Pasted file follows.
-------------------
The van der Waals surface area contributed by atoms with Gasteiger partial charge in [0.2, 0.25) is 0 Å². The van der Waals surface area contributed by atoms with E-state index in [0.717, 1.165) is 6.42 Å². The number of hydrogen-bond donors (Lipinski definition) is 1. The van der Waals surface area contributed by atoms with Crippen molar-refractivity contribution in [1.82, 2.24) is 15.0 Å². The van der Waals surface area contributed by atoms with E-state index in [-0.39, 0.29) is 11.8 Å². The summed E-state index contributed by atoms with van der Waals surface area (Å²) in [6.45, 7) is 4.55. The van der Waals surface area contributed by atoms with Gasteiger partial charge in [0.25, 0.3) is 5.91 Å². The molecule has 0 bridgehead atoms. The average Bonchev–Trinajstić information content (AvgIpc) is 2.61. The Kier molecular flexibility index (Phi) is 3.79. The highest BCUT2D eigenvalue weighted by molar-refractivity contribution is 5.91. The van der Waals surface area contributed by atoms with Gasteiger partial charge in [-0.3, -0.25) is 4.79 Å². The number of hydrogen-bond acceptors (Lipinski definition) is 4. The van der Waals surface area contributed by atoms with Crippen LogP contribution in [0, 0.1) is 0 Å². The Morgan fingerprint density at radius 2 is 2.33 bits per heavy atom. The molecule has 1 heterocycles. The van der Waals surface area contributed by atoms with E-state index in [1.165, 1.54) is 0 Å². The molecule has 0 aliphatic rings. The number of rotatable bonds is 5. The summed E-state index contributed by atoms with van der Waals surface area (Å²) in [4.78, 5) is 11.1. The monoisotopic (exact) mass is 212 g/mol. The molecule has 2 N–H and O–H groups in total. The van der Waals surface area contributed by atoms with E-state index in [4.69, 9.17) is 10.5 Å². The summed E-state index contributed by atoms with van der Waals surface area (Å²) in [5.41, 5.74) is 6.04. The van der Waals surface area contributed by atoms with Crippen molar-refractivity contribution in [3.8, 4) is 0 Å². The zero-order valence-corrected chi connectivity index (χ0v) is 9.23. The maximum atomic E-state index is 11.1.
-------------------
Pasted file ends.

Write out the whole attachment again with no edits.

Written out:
The van der Waals surface area contributed by atoms with Gasteiger partial charge in [0.2, 0.25) is 0 Å². The van der Waals surface area contributed by atoms with E-state index in [0.717, 1.165) is 6.42 Å². The number of hydrogen-bond donors (Lipinski definition) is 1. The van der Waals surface area contributed by atoms with Crippen molar-refractivity contribution in [1.82, 2.24) is 15.0 Å². The van der Waals surface area contributed by atoms with E-state index in [-0.39, 0.29) is 11.8 Å². The summed E-state index contributed by atoms with van der Waals surface area (Å²) in [6.45, 7) is 4.55. The van der Waals surface area contributed by atoms with Gasteiger partial charge in [0.25, 0.3) is 5.91 Å². The molecule has 0 bridgehead atoms. The average Bonchev–Trinajstić information content (AvgIpc) is 2.61. The Kier molecular flexibility index (Phi) is 3.79. The highest BCUT2D eigenvalue weighted by molar-refractivity contribution is 5.91. The van der Waals surface area contributed by atoms with Gasteiger partial charge in [-0.3, -0.25) is 4.79 Å². The number of hydrogen-bond acceptors (Lipinski definition) is 4. The van der Waals surface area contributed by atoms with Crippen LogP contribution in [0, 0.1) is 0 Å². The Morgan fingerprint density at radius 2 is 2.33 bits per heavy atom. The molecule has 1 heterocycles. The van der Waals surface area contributed by atoms with E-state index in [1.165, 1.54) is 0 Å². The molecule has 0 aliphatic rings. The number of rotatable bonds is 5. The summed E-state index contributed by atoms with van der Waals surface area (Å²) in [4.78, 5) is 11.1. The monoisotopic (exact) mass is 212 g/mol. The molecule has 2 N–H and O–H groups in total. The van der Waals surface area contributed by atoms with E-state index in [4.69, 9.17) is 10.5 Å². The summed E-state index contributed by atoms with van der Waals surface area (Å²) in [5.41, 5.74) is 6.04. The van der Waals surface area contributed by atoms with Crippen molar-refractivity contribution in [3.8, 4) is 0 Å². The zero-order valence-corrected chi connectivity index (χ0v) is 9.23. The maximum atomic E-state index is 11.1.